> My *guess* is that you could work out a fixed bonus using the normal
> conversion rates (resistance 5 = +1 target number bonus or ^2
> offensive or defensive edge), so that for a bog-standard magic sword
> you'd say 12/5 = +2 to hit, or +5 damage, and take it from there for
> more powerful items. Which sounds fair to me.
or extrapolate from the passion spirit rules, and give a bonus of 1/10th the rating - 12/10 = +1 to hit (or, by further extrapolation, +2 damage). I'd go for this as the "default". Anyone who picks up the sword will get a +1 augmentation automatically. If they wish to spend an action they can use the sword to perform a "truesword stroke" feat (even if they don't know it, or posess the requisite affinity) - the results of which will *replace* the default augmentation. IF they know the "Truesword Stroke" feat already, then using the sword will give them a +12 bonus, and again the resukt will replace the swords +1 (since you can augment with multiple feats, but not one feat multiple times).
What if you want to put multiple enchantments in the same item?
It should be easier to do all at the same time rather than going back later to add a second enchantment over the first.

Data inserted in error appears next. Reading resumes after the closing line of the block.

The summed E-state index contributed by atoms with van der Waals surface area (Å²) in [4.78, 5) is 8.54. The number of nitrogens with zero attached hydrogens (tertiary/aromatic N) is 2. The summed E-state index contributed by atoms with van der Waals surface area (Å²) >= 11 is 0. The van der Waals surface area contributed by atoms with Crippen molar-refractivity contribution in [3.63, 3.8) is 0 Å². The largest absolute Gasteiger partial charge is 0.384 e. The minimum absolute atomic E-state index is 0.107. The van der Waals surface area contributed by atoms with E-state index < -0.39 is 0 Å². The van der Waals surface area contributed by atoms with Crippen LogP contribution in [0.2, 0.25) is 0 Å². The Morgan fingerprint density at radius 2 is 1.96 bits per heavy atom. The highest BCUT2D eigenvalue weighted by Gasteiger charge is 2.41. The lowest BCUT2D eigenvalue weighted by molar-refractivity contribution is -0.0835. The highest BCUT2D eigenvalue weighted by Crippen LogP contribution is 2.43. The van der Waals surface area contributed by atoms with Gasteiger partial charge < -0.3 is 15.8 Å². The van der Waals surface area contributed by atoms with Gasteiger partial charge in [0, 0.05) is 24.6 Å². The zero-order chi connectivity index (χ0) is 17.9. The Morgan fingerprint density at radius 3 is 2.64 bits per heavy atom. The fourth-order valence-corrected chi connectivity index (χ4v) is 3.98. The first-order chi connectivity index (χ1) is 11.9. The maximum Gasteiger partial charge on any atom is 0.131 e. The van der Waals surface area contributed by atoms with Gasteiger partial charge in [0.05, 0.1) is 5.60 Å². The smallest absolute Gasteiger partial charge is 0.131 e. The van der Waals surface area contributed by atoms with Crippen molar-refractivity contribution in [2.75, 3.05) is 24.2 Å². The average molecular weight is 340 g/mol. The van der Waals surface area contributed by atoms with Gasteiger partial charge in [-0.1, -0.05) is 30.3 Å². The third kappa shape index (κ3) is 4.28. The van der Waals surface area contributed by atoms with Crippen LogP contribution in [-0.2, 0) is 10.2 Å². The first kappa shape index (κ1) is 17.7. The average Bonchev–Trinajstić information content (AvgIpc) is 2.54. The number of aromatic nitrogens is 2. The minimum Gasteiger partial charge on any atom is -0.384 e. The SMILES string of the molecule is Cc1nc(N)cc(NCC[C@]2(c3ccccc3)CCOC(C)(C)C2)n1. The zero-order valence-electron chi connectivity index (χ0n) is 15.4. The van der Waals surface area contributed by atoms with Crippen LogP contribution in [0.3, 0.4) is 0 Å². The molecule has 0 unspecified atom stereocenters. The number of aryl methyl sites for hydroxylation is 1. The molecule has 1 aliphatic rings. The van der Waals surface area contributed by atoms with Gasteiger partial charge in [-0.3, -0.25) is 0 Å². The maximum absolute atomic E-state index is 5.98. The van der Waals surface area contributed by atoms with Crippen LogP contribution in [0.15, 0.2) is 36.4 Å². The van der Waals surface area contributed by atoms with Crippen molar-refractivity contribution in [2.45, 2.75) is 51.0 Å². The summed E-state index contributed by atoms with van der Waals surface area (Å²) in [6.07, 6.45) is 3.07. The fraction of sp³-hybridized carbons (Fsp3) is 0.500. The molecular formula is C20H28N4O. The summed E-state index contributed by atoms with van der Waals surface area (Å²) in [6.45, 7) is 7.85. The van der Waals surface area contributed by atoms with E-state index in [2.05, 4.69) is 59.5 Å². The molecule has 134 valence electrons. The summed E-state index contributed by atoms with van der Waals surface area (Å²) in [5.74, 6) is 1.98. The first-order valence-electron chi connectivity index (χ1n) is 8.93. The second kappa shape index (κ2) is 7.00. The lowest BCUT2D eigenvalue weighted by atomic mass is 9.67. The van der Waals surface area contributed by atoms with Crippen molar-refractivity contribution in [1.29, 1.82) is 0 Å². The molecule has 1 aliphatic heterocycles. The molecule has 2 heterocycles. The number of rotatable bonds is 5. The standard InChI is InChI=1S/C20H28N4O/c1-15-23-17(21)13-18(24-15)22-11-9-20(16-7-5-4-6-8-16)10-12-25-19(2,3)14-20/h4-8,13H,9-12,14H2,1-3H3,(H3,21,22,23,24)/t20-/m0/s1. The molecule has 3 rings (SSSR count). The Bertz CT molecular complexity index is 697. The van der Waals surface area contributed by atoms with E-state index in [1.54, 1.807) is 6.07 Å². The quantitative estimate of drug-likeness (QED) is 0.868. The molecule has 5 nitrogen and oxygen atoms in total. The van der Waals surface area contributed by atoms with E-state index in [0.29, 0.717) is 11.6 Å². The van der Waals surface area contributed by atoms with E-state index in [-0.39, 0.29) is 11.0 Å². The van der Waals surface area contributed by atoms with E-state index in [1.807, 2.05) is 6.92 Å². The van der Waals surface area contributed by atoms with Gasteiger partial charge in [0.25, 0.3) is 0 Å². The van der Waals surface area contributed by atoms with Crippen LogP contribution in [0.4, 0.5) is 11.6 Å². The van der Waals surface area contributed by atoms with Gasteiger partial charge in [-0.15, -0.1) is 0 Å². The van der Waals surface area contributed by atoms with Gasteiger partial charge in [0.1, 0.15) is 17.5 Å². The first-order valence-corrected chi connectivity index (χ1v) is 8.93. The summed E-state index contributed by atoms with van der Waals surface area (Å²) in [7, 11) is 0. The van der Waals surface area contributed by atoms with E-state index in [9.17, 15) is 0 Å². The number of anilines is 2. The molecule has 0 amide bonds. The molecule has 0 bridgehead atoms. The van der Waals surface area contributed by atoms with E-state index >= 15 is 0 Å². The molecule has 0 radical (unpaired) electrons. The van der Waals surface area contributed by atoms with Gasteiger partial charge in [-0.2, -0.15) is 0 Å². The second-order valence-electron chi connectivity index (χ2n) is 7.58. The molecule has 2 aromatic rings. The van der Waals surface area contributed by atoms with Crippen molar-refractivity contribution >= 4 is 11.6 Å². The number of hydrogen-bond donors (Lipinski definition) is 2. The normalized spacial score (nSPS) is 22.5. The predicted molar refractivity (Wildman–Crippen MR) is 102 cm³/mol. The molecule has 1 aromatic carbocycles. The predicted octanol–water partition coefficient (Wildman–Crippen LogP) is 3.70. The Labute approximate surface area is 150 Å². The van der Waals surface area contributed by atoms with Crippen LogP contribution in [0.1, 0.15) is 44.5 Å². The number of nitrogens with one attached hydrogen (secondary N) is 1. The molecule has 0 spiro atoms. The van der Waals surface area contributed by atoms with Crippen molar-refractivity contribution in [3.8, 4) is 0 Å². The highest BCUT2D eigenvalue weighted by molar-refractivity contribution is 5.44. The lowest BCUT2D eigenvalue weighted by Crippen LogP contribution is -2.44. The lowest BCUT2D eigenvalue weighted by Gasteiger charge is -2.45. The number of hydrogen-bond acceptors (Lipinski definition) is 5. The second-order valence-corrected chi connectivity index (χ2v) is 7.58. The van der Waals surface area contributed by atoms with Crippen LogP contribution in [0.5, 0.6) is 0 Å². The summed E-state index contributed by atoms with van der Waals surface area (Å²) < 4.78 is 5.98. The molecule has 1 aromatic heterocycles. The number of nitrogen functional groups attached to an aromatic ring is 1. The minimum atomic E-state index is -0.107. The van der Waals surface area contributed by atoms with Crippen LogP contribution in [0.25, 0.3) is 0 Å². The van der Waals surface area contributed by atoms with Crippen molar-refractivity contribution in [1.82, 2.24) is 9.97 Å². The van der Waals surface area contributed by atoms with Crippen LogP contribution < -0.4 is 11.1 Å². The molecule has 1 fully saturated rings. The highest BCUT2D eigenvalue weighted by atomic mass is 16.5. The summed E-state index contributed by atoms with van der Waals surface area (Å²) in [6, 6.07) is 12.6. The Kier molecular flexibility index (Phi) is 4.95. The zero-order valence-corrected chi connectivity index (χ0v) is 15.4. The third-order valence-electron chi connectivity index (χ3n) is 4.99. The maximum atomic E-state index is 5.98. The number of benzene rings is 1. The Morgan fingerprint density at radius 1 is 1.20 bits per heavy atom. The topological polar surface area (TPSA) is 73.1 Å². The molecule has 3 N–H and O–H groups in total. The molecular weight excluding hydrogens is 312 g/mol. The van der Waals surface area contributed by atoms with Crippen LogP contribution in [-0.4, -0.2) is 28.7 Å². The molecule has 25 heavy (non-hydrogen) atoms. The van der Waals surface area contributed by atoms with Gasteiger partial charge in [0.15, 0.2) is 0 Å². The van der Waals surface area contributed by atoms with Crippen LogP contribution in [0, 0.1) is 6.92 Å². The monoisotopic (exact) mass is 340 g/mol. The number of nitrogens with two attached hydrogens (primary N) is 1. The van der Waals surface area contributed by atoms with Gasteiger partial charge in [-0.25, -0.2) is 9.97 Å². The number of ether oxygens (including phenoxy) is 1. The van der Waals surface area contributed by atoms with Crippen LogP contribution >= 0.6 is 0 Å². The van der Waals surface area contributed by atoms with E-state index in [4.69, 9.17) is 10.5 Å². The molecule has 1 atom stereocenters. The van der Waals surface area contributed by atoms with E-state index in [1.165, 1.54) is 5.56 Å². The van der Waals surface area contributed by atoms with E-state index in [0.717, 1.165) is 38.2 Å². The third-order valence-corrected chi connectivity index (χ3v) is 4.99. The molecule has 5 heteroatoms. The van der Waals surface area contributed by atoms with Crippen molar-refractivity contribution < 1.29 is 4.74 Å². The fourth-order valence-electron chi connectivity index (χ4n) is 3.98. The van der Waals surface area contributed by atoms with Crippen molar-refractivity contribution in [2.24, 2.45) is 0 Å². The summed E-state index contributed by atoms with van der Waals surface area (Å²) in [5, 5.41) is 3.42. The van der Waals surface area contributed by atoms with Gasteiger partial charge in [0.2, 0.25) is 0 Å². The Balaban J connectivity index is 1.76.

To add a second enchantment to an item in a single ritual:-
To add a second enchantment to an item that has been enchanted previously:-
As above, but the "Enchant" is also against the increased resistance. If the "Enchant" fails, then the original enchantment is also lost.
I'd also apply a further penalty for enchantments that cross types of magic. If a sword has been blessed with "Sword of St Worlath" then further enchanting it with the "Swordhelp" feat will be harder than if it had previously been enchanted with the "Flickering Blade" feat. I think I'd say a standard +20, but be prepared to reduce that where circumstances might dictate otherwise.
Multiple instances of the same enchantment.
If you have a sword enchanted with "Truesword Stroke 12" can you increase it's rating by a further application of the same feat?
I don't think so. I think your only route is to spend HP to increase the rating (of course you could perform the enchantment ritual and spend the HP "in game" to justify a game related raise...)
How about starting at a rating > 12.
Thinking of the "lottery sword" again, What if a group of Powerful Humakti want to work together to create a powerful sword enchanted with "Truesword Stroke?" One answer is the same as above - the first enchants it to 12, then each subsequent one spends a HP to boost the score by 1 -so 6 humakti working together would get a sword starting at a rating of 17 (12 +5x1)
An alternate answer is to increase the resistance to the feat in order to allow the creation of a more powerful sword. Extrapolation from the Augment rules suggests +5 for every +1 to the rating (so to enchant an Iron sword to 17 would be vs a resistance of 14 + 40 (Iron) + 25 (5x5) = 19w3
Comments or Countersuggestions anyone